By Antranik Chekemian
Carlos M. Hernandez, recently retired Chief Executive Officer of Fluor, opened the second day of the CPR 2021 Annual Meeting to an online audience of about 180 conflict resolution professionals focusing on dispute prevention techniques.
Hernandez, a former CPR chairman and a current board member, reflected on how his perspective on dispute resolution has evolved throughout his professional career. He said, “As I matured as a lawyer, especially after going in-house, I began to understand that disputes often had implications well beyond, and more material, than the immediate conflict.”
Coming out of law school, said Hernandez, “my career goal was to get the opportunity to try to win cases. I wanted to deliver favorable outcomes and of course I wasn’t too concerned about the business relationship between my client and their adversaries. . . . If I delivered a win, regardless of how I got there, within ethical bounds of course, the post-dispute relationship was not my concern.”
He said his experiences as a lawyer and then as CEO have led him to think of litigation as a last resort, ADR as a better alternative, and conflict prevention as best practice.
He reflected on the decade in the construction industry and how the industry players suffered staggering financial losses with bankruptcies and lost projects. This upheaval, said Hernandez, involved tremendous amounts of litigation, much of which might have been prevented. “And the cost and destruction of litigation itself has contributed to the demise of contractors and projects, and of course, the careers of many good people,” he said.
Hernandez outlined principles he found helpful in conflict prevention, noting that these principles are still frequently disregarded.
He first emphasized that “contracts need to be fair and capable of being executed by both parties. The ‘I win, you lose’ approach often results in both parties losing.” Hernandez noted, “Entering into a bad deal with the expectation that one will work things out, or solve disputes through negotiations, frequently results in solving the dispute through costly formal proceedings.” He also acknowledged the significant imbalance in market power, often resulting in bad contracts.
Second, Hernandez mentioned the importance of entering into contractual relationships with parties that will live by the terms of the contract–meaning that parties should not take contract terms as mere suggestions. “Have some degree of trust in the counterparty and respect the bargain. Seek partnership rather than an adversarial relationship with your counterparty in the performance of the contract,” said Hernandez.
Reflecting on the keynote address of Dana Bash, CNN’s chief political correspondent (see CPR Speaks post yesterday here), about the lack of personal relationships among Beltway politicians, and the resulting lack of conflict resolution in the federal legislature, he pointed out that this theme transcends institutional boundaries.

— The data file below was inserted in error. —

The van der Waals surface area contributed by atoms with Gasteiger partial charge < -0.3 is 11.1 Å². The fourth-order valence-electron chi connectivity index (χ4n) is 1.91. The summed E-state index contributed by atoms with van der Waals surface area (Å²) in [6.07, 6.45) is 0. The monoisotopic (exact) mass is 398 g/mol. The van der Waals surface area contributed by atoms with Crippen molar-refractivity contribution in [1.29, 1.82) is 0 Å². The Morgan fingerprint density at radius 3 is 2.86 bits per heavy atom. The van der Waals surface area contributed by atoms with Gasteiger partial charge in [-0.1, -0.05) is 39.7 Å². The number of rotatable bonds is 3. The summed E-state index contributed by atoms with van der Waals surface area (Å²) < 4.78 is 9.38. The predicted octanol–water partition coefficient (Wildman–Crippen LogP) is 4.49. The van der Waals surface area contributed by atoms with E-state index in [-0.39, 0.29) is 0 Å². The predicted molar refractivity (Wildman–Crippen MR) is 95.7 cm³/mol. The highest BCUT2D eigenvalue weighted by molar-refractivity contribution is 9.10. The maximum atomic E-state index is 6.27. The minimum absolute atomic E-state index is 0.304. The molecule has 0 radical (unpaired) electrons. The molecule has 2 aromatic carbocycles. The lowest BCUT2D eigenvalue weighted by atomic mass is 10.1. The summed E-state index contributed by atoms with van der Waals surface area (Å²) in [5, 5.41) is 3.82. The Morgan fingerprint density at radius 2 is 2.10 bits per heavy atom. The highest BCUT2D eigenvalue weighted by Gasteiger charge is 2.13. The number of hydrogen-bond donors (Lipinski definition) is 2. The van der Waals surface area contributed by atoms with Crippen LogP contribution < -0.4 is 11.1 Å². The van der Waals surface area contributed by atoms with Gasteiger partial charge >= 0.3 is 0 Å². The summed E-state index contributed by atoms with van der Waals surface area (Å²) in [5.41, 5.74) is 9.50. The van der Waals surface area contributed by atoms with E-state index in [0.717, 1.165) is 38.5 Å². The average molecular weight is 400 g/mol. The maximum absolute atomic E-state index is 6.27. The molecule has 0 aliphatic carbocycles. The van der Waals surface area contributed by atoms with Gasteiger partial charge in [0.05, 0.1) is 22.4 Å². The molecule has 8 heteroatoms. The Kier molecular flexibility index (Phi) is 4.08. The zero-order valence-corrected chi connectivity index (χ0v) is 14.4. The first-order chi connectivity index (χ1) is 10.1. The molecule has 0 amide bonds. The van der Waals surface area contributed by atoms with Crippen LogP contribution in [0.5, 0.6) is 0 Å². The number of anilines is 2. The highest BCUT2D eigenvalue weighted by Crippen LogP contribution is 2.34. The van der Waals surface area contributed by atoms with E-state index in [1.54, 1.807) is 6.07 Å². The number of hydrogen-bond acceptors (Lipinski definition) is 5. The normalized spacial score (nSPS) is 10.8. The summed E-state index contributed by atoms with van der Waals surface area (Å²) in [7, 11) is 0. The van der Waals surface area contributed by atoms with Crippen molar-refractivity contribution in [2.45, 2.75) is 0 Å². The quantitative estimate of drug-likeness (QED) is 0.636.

He recommended alignment sessions at the inception stage of business ventures as ways to discuss potential uncertainties. For example, one can establish communication channels even beyond the terms of the contract. These sessions, by building working relationships, have led to greater trust, better communications, and fewer disputes, said Hernandez.
Third, Hernandez encouraged lawyers to plan for good-faith disagreements and to negotiate contracts that contemplate that disagreements will arise, and that have prescribed means of addressing them in a prompt and business-like manner.
Conflict prevention provisions, he said, should be as standard in contracts as conflict resolution provisions. This may include having a third party providing nonbinding opinions such as a standing project neutral who has an ongoing relationship with the parties and knowledge about the project during its lifetime.
His fourth principle was about confronting potential disputes early. There is often a tendency to avoid addressing potential disputes early, he said , but typically, conflicts do not get better with time.
Arguments for resisting addressing an issue with a customer early on include that it would damage the relationship and that it would make continued execution of the contract more difficult, or that it would adversely affect the prospects for future contracts.
Hernandez, however, noted that one does not have to communicate in an adversarial or threatening way. “Disagree in a respectful way, don’t overstate your position, and leave the door open. . . . I see it as an approach with the best interests of the client in mind,” he emphasized.
His final principle was that it is seldom too early or too late to engage a neutral third party for assistance, when the contracting parties are at odds. Hernandez concluded: “If all methods of conflict prevention have been exhausted without success, then mediation is a way to engage and settle discussions with third party neutrals that is worthy of pursuing.”
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Carlos Hernandez is adapting and expanding his presentation for the March issue of Alternatives to the High Cost of Litigation, which will be available at the end of next month at www.altnewsletter.com. Follow CPR on Twitter @CPR_Institute and Alternatives @altnewsletter.
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The author, a second-year student at New York’s Benjamin N. Cardozo School of Law, is a CPR 2021 intern.